The new Democratic Congress passed a major spending bill earlier this year that it promoted as being stripped of all earmarks and a strike against pork-barrel spending. But even as the bill passed, a joint investigation by CIR and the Los Angeles Times reveals today, top Democrats and members of both parties deluged government agencies with special requests to fund pet projects. CIR obtained congressional correspondence under the Freedom of Information Act showing 122 spending requests from 52 senators and 205 representatives in the wake of that “earmark-free” bill, including multiple letters from Senate Majority Leader Harry Reid.

>> Read the full Los Angeles Times story by CIR’s Will Evans and the Times’ Richard Simon.

Below, read what four senators said about the 2007 spending bill in public compared to what they wrote to government agencies in private.

Sen. Harry Reid (D-Nev.)
Publicly said: “Democrats have now accomplished more for fiscal responsibility in six weeks than Republicans managed to achieve in six years. This new Continuing Resolution puts benefits for our nation’s veterans and educational opportunities for our nation’s children ahead of wasteful spending and special interest pork.” — Statement on passage of Fiscal Year 2007 spending bill, Feb. 14, 2007
Privately said: “I encourage you to use the bill reported out of the Republican-controlled Senate Appropriations Committee during the 109th Congress as guidance when you determine how to allocate your department’s funds in FY2007. I strongly support the priorities included in that bill. I believe they are essential to the nation and to my home state of Nevada.” — Letter to the Interior Department, Feb. 16, 2007 (Similar letters to the Departments of Energy, Commerce, Agriculture, Justice, Housing and Urban Development, Education, and Labor)
Senator’s response: “Senators and members of Congress from both parties have strong views about how best to prioritize federal spending. There’s absolutely nothing wrong with communicating these views to the executive branch.” — Reid spokesman Jim Manley

Sen. Robert C. Byrd (D-W.Va.)
Publicly said: “The legislation does not include earmarks — hear me — the legislation does not include earmarks… We will have a temporary moratorium on earmarks until Congress passes the ethics reform bill.” — Senate speech, Feb. 8, 2007
Privately said: “I strongly urge that you give very careful consideration to including support for the following projects and funding levels in the agency’s funding plan.” — Letter to the Department of the Interior, Feb. 16, 2007 (Similar letters to the Departments of Labor, Health & Human Services, Education, and the EPA)
Senator’s response: Sen. Byrd was “simply trying to alert the agencies to specific needs in West Virginia. Senator Byrd has always maintained that members of Congress know the needs of their states far better than any bureaucrat.” — Byrd spokesman Tom Gavin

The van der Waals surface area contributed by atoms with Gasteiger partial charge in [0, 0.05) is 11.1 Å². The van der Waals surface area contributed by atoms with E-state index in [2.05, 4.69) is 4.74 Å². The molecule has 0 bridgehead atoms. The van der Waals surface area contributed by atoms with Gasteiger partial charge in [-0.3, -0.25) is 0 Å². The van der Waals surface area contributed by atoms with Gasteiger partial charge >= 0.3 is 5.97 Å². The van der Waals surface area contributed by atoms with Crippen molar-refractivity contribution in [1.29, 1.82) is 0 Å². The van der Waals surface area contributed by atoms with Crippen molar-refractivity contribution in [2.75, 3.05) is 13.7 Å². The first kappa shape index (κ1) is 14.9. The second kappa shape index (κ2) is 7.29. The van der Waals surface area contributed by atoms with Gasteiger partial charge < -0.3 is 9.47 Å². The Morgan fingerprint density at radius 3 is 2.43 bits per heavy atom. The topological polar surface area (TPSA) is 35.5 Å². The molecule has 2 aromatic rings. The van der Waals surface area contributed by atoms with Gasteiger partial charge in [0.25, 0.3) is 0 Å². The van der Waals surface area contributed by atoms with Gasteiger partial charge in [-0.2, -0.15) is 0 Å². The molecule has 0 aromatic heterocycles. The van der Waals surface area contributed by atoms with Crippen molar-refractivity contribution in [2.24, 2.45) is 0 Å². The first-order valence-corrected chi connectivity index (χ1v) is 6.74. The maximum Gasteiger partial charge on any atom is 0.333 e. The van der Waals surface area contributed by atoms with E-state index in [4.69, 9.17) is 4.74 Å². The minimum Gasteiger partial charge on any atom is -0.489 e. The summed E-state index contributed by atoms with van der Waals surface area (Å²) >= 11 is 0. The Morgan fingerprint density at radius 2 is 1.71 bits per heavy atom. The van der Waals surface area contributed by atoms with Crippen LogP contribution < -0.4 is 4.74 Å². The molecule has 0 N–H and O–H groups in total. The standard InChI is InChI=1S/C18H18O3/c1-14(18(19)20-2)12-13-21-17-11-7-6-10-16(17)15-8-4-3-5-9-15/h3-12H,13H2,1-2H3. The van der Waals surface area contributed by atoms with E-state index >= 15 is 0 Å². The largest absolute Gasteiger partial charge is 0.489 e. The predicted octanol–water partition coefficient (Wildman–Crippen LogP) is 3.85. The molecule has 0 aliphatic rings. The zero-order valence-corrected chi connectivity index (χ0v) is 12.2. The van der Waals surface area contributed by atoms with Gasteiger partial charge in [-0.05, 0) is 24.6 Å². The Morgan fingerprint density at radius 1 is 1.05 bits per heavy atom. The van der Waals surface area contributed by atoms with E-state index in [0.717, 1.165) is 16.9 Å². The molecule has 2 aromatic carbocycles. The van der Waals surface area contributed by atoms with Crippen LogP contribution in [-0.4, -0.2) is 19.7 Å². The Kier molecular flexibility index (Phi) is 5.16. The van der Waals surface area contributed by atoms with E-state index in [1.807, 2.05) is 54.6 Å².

Sen. Herb Kohl (D-Wis.)
Publicly said: “There are no earmarks.” — Senate speech, referring to the Fiscal Year 2007 spending bill, Feb. 13, 2007
Privately said: “I am writing today to ask for your support for an appropriations request that is important to the state of Wisconsin…. The Appropriations Committees provided ample insight as to their expectations…. I encourage you to appropriately recognize and act on those recommendations.” — Letters to the Interior Department, March 7, 2007 (Similar letter to the Department of Health & Human Services)
Senator’s response: “Senator Kohl fought for the projects in committee, they were vetted projects and good for the state. It’s up to the department’s discretion whether or not to fund the program. And in these cases they did not.” — Kohl spokesman Joe Bonfiglio

Sen. Jack Reed (D-R.I.)
Publicly said: The spending bill “eliminated billions of dollars worth of special-interest provisions that were inserted into previous appropriations bills with little or no oversight.” — Statement on passage of spending bill, Feb. 15, 2007
Privately said: “I urge you to support the following Rhode Island projects…” — Letter to the Department of Commerce, Feb. 15, 2007 (Similar letters to the Departments of the Interior and Labor)
Senator’s response: “Senator Reed’s job is to advocate for the state, and that’s what he’s doing.” — Reed spokesman Chip Unruh

>> See who voted for the spending bill in the Senate and the House

>> Read the Administration’s memo directing government agencies not to base funding on earmark requests

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Will Evans was a senior reporter and producer for Reveal, covering labor and tech. His reporting prompted government investigations, legislation, reforms and prosecutions. A series on working conditions at Amazon warehouses was a finalist for a Pulitzer Prize and won a Gerald Loeb Award. His work has also won multiple Investigative Reporters and Editors Awards, including for a series on safety problems at Tesla. Other investigations exposed secret spying at Uber, illegal discrimination in the temp industry and rampant fraud in California's drug rehab system for the poor. Prior to joining The Center for Investigative Reporting in 2005, Evans was a reporter at The Sacramento Bee.